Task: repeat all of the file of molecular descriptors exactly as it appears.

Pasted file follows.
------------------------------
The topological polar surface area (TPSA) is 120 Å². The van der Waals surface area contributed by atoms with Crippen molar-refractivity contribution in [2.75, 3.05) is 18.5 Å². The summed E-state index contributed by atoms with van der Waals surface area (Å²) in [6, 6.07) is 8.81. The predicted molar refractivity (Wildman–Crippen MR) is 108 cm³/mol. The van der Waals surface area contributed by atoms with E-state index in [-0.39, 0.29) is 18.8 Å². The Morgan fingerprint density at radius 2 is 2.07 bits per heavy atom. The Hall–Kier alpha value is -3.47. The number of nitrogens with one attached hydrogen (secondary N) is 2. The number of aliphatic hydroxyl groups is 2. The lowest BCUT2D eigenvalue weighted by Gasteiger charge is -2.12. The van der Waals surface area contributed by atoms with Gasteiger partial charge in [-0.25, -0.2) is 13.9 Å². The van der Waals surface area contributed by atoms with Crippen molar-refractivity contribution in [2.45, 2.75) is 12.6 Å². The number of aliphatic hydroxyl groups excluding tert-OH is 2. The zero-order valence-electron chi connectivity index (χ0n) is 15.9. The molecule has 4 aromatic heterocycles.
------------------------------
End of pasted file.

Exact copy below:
The topological polar surface area (TPSA) is 120 Å². The van der Waals surface area contributed by atoms with Crippen molar-refractivity contribution in [2.75, 3.05) is 18.5 Å². The summed E-state index contributed by atoms with van der Waals surface area (Å²) in [6, 6.07) is 8.81. The predicted molar refractivity (Wildman–Crippen MR) is 108 cm³/mol. The van der Waals surface area contributed by atoms with E-state index in [-0.39, 0.29) is 18.8 Å². The Morgan fingerprint density at radius 2 is 2.07 bits per heavy atom. The Hall–Kier alpha value is -3.47. The number of nitrogens with one attached hydrogen (secondary N) is 2. The number of aliphatic hydroxyl groups is 2. The lowest BCUT2D eigenvalue weighted by Gasteiger charge is -2.12. The van der Waals surface area contributed by atoms with Gasteiger partial charge in [-0.25, -0.2) is 13.9 Å². The van der Waals surface area contributed by atoms with Crippen molar-refractivity contribution in [2.45, 2.75) is 12.6 Å². The number of aliphatic hydroxyl groups excluding tert-OH is 2. The zero-order valence-electron chi connectivity index (χ0n) is 15.9. The molecule has 4 aromatic heterocycles.